Irrationality due to lack of oxygen becomes important. Even an experienced guide such as Andy Harris is disoriented by lack of oxygen. "In his hypoxically impaired state, [Harris] had mistakenly cranked the valve open to full flow, draining the [oxygen] tank." This endangers Krakauer, who is already in a state of hypoxic confusion. Krakauer realizes his oxygen situation means he "needed to get down, fast." But Harris's irrational behavior leaves Krakauer without oxygen while he waits for the long line of climbers to use the rope to get past him and up the mountain. Krakauer will also be in jeopardy as he makes his way down a dangerous section of the route without oxygen.
Oxygen is the sustainer of life high on the mountain. Krakauer is in desperate need of it, but the confusion caused by lack of the gas threatens his survival. In one sense he is lucky he was able to stand still and wait for the line of climbers to pass him during the period he was without oxygen. Exertion would have exacerbated the effects of hypoxia on his brain and further reduced his ability to think clearly. Caching fresh canisters of oxygen along the route shows that the expedition leaders are keenly aware of how important it is to the survival of their clients (and themselves).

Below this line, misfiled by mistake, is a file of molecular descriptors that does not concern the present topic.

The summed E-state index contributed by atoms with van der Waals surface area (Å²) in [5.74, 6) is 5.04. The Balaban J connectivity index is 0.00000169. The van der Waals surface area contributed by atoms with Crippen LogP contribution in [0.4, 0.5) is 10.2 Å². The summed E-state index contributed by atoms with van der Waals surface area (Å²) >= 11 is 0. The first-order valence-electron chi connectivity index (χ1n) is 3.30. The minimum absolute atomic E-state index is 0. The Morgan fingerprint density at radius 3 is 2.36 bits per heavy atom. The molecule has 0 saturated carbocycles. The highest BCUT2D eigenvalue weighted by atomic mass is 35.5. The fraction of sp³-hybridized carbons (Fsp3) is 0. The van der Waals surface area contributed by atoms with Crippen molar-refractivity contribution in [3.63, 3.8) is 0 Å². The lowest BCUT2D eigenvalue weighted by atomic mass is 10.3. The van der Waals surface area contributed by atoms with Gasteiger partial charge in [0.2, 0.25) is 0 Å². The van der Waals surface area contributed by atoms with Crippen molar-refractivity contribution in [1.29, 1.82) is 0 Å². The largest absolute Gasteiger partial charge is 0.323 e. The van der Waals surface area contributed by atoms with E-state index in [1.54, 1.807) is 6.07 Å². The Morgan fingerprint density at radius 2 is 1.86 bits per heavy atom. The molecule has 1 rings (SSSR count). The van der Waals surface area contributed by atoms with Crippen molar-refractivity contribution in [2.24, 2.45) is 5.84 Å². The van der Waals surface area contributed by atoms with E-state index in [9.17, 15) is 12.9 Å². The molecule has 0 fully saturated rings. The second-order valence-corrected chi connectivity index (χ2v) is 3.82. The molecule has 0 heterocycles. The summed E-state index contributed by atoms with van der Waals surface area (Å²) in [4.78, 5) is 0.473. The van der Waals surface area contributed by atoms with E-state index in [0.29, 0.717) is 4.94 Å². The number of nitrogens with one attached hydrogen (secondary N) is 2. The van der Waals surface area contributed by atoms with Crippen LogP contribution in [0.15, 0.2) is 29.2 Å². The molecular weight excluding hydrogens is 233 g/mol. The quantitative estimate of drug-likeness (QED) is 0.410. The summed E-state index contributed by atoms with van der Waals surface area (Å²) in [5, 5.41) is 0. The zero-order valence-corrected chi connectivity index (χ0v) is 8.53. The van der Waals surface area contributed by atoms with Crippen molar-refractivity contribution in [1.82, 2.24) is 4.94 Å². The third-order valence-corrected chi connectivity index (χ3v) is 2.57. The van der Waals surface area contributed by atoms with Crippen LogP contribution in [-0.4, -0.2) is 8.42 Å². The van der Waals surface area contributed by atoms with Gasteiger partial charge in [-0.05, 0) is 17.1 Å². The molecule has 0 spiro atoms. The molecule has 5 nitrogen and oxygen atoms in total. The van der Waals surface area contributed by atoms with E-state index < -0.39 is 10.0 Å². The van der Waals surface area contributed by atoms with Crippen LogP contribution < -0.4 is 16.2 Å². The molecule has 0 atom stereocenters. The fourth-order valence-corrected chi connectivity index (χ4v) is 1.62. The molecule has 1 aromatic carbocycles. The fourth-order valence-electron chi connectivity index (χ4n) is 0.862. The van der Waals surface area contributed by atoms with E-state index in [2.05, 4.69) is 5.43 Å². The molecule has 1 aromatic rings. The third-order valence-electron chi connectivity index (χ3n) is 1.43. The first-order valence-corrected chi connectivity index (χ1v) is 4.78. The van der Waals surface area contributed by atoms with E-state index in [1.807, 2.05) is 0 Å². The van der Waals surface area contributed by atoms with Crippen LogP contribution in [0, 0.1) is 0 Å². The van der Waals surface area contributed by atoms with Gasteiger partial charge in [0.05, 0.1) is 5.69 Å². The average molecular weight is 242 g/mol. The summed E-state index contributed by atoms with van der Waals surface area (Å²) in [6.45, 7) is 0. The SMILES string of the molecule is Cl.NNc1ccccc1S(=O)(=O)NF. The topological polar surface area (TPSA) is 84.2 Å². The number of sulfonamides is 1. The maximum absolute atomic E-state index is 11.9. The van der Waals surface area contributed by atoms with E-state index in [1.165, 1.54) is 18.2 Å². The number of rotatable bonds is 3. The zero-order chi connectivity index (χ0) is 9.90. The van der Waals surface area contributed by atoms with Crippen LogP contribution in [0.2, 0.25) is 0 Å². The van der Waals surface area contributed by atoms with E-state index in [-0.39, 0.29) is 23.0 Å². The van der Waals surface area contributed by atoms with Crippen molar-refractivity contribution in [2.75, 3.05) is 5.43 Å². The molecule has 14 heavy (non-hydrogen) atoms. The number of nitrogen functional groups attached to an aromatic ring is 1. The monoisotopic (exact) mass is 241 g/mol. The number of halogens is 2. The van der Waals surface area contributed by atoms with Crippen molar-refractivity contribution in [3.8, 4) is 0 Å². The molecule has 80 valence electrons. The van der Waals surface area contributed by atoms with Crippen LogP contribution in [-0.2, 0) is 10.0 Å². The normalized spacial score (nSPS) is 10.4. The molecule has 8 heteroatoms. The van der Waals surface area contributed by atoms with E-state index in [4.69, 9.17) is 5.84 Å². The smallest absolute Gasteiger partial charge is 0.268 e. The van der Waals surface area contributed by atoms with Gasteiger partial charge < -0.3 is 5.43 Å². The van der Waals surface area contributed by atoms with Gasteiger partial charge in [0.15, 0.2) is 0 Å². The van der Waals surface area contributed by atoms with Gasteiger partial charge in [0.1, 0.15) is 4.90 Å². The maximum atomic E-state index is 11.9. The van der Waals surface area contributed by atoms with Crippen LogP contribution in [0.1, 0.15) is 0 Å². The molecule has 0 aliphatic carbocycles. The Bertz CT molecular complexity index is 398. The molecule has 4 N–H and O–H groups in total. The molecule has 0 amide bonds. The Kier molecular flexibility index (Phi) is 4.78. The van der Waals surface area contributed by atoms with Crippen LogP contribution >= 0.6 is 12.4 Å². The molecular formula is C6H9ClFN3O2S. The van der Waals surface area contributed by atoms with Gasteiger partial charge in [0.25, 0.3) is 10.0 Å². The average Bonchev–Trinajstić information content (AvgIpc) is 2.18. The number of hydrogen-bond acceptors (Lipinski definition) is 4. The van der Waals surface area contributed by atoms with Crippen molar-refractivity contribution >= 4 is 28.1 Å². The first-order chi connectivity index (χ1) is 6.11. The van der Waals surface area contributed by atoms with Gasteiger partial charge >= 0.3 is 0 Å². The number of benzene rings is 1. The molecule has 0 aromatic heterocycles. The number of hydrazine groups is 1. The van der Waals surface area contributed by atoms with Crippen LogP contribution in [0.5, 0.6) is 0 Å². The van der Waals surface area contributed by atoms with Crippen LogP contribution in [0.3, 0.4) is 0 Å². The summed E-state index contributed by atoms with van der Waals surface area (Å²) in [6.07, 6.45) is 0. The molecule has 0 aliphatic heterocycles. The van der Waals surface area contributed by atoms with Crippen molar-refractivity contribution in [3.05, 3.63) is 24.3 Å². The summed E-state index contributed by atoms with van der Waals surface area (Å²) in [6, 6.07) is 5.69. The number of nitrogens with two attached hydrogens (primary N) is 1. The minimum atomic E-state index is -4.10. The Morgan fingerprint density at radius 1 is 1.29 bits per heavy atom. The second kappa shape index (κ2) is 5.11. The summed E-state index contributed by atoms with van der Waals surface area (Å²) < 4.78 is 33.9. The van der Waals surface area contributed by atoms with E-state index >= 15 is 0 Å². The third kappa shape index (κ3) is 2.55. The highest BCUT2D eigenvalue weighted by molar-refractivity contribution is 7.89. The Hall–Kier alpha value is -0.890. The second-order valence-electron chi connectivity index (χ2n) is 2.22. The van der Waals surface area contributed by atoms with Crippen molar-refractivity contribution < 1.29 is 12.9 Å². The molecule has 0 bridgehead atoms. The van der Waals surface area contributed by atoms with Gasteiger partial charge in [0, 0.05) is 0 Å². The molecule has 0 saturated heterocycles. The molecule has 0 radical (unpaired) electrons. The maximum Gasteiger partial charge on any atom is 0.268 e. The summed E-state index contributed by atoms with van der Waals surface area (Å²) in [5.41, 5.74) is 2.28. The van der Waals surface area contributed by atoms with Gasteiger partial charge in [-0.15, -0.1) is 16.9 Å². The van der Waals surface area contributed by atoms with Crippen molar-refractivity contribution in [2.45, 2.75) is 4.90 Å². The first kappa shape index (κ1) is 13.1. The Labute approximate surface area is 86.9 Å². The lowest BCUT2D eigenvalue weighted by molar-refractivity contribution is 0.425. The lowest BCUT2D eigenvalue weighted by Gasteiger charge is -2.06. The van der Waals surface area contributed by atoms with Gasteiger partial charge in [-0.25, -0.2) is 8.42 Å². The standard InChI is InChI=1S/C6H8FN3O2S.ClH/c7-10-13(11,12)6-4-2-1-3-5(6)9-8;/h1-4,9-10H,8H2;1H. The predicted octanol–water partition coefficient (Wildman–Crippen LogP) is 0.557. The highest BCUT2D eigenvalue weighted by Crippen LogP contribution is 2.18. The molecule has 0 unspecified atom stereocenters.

The "traffic jam" that occurs on the ascent is caused by the commercialization and competitiveness of Everest expeditions. There are a limited number of days when the weather and other conditions seem favorable for summiting. For this reason, climbers, leaders, and guides from three different expeditions began their ascent on the same day and at the same time. All wanted to take advantage of what seemed to be perfect summiting conditions. However, their eagerness to please their clients and deliver a summit experience causes bottlenecks—a symbol used in the book to represent the pressure on commercial Everest expeditions. As delineated briefly in this chapter, bottlenecks are one reason so many climbers died or were injured on Everest May 10–11, 1996.
The security and safety of guide ropes are vital. Krakauer has to wait while the long line of people passes him because they are hooked to the guide rope that stretches along the route to the summit. The climbers are secure and unlikely to fall if they are attached to the rope. They are also far more likely to get help from the climber behind them who is also hooked onto the rope. So the rope keeps them safely on the route and together in a cohesive group. Krakauer, however, knows that he must descend via a dangerous part of the route. It is prudent of him to wait to hook onto the rope once the other climbers have passed. The rope is security and safety for him, too, even though the bottleneck means he has to waste precious time without oxygen before he can latch onto the rope and descend.